Be prepared for a FTSE 100 correction, says the Bank of England

The Bank of England recently suggested that a stock market correction had become more likely. Our writer takes a closer look at the FTSE 100.

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The FTSE 100 hasn’t performed too badly in 2024. Just after the halfway point, the index is up 5.7% but down from highs reached earlier in the year.

Interestingly, while the FTSE 100 did reach record highs above 8,400 in May, many analysts have been keen to point out that, by several metrics, the index remains depressed.

In fact, in dollar and euro terms, the index didn’t reach an all-time high in 2024. By both these metrics, the FTSE 100 peaked in the 2000s when the pound was stronger.

Moreover, using inflation-adjusted metrics, among others, it’s clear that the index isn’t actually storming ahead.

With this is mind, it might come as something of a surprise to hear that the Bank of England (BoE) recently suggested that asset prices were looking at little stretched.

What did the Bank of England say?

In its financial stability report on 27 June, the BoE said that the prices of many assets, including shares and bonds, were elevated versus historical norms. The Bank added that some are continuing to rise.

“This suggests that investors in financial markets are continuing to expect the economy to recover and inflation to fall. They are placing less weight on risks, such as geopolitical developments or continued high inflation, that might cause weaker growth or interest rates to stay higher than expected.”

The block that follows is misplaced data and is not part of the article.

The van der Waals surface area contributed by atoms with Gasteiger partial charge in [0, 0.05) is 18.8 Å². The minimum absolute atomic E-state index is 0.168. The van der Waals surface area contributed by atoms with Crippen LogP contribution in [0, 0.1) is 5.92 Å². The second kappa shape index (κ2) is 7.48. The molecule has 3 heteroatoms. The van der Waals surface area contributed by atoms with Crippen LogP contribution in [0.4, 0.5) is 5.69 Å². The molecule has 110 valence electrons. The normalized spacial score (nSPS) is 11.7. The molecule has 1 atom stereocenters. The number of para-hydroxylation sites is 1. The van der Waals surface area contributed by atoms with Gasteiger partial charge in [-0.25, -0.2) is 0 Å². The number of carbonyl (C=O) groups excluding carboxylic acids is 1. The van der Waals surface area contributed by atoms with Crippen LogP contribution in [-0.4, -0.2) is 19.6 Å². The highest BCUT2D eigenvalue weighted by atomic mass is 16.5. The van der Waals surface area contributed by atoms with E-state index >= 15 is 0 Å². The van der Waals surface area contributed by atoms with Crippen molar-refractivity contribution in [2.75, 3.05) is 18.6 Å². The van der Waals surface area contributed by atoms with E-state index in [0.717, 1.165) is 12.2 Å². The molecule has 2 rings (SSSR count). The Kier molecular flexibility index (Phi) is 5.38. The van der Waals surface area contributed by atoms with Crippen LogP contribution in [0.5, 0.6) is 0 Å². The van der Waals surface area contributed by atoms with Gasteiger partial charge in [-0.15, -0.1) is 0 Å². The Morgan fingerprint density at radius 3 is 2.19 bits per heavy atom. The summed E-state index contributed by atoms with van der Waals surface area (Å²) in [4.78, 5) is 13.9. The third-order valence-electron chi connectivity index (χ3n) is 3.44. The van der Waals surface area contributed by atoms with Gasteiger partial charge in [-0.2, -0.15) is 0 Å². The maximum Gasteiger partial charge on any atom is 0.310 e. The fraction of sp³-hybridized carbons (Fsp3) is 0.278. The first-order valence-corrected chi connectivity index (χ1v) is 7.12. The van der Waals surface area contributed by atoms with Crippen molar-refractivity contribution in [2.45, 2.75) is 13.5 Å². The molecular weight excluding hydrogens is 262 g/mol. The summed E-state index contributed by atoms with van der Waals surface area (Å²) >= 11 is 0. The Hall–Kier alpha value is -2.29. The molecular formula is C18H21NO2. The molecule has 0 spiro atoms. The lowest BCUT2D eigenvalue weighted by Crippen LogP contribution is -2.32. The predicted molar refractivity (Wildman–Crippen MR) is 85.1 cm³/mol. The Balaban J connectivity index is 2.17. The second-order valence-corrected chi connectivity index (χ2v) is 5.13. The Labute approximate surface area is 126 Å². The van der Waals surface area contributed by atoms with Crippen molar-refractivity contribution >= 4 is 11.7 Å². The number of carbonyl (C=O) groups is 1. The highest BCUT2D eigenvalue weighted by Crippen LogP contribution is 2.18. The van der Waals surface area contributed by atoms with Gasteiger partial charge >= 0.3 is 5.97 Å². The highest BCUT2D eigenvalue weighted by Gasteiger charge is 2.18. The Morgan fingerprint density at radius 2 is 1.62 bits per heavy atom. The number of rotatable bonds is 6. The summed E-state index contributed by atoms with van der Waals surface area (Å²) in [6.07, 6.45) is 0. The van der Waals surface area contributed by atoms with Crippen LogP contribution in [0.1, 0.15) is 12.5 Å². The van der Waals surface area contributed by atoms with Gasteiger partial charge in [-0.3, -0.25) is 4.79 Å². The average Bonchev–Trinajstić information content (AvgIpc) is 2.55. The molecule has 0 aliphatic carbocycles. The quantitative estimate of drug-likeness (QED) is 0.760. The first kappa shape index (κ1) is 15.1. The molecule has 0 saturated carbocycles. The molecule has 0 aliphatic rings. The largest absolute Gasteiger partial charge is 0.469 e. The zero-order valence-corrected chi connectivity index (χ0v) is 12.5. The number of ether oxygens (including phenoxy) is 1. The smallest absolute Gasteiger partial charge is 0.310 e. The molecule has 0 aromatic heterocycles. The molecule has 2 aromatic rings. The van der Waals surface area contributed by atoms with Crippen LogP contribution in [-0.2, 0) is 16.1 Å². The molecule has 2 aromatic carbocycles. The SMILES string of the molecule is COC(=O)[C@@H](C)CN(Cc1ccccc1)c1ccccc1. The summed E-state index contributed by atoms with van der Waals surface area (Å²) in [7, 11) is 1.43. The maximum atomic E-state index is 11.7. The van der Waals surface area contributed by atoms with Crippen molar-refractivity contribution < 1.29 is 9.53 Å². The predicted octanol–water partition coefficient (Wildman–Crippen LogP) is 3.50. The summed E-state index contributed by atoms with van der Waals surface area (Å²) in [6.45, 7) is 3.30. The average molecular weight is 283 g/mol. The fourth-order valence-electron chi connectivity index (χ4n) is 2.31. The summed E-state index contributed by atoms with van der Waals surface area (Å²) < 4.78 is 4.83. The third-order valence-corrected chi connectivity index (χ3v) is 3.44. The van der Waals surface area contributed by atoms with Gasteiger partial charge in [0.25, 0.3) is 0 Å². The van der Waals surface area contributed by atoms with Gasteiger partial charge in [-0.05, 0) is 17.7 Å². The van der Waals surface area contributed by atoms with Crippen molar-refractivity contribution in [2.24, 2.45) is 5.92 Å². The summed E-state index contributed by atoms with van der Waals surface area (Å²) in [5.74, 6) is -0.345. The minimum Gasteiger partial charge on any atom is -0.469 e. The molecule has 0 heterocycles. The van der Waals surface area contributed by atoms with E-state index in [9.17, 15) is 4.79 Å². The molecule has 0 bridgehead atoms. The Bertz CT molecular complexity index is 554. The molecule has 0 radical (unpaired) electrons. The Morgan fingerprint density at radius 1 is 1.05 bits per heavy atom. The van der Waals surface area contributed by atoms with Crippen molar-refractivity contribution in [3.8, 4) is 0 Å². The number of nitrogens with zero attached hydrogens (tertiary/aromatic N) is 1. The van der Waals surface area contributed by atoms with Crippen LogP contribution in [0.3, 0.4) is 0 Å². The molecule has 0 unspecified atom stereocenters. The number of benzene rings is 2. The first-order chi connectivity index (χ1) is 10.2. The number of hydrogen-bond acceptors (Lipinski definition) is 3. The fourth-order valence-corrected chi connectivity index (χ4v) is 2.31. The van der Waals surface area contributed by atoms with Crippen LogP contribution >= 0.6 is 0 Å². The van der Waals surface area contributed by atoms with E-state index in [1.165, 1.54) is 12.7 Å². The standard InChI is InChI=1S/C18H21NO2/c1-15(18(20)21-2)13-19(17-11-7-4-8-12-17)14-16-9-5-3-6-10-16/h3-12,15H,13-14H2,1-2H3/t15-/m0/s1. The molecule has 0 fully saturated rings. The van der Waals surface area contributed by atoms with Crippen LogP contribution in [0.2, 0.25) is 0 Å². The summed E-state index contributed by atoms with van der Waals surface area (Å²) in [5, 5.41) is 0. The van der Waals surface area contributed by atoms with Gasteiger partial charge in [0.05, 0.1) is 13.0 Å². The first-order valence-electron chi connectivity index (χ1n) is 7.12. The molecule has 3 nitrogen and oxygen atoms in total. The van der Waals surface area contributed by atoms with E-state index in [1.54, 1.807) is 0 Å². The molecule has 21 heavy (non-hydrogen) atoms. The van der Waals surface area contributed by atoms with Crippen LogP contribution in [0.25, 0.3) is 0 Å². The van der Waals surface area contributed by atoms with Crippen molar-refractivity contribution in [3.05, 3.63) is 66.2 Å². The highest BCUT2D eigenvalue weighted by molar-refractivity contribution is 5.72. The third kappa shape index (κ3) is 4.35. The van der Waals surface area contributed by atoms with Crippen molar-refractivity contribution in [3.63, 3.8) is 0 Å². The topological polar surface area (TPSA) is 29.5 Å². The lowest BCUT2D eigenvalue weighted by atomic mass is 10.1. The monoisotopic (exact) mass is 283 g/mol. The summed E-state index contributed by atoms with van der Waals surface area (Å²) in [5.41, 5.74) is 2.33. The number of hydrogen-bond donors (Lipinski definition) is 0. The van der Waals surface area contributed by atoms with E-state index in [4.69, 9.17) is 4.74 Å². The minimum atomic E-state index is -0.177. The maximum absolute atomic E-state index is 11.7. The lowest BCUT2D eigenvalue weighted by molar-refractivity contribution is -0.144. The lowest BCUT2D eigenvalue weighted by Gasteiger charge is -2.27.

It concluded: “These risks make it more likely that there could be a sharp correction in asset prices.”

The BoE added that a sharp correct in asset prices could make it more challenging for Britons to borrow.

So what does this mean? Well, personally, it’s not stopping me from investing. And while I’ve been increasingly focused on US investments over the past 12 months, I disagree with the premise that UK stocks, as a whole, are overvalued.

One under-appreciated FTSE 100 stock

While I often think there are better investment opportunities on the US market, one FTSE 100 stock I’m looking to buy more of is joint replacement specialist Smith & Nephew (LSE:SN.).

The stock underperformed during the pandemic when medical funds were directed to the treatment of Covid and away from elective surgeries.

Its disappointing trajectory was compounded by the release of highly-effective weight losses drugs like Wegovy. Some analysts suggest that thinner populations will mean less demand for hip replacements. While this remains a concern in my eyes, the company says they don’t expect any material impact.

Smith & Nephew’s earnings haven’t impressed investors since the pandemic, but the forecasts are very strong. The stock’s currently trading at 19.5 times forward earnings, and this is expected to fall to 14.7 times in 2025 and 12.5 times in 2026 as earnings improve.

While this may still appear expensive for some investors, I’d suggest it’s undervalued, considering the growth trajectory and sector.

Should you invest, the value of your investment may rise or fall and your capital is at risk. Before investing, your individual circumstances should be assessed. Consider taking independent financial advice.

James Fox has positions in Smith & Nephew Plc. The Motley Fool UK has recommended Smith & Nephew Plc. Views expressed on the companies mentioned in this article are those of the writer and therefore may differ from the official recommendations we make in our subscription services such as Share Advisor, Hidden Winners and Pro. Here at The Motley Fool we believe that considering a diverse range of insights makes us better investors.

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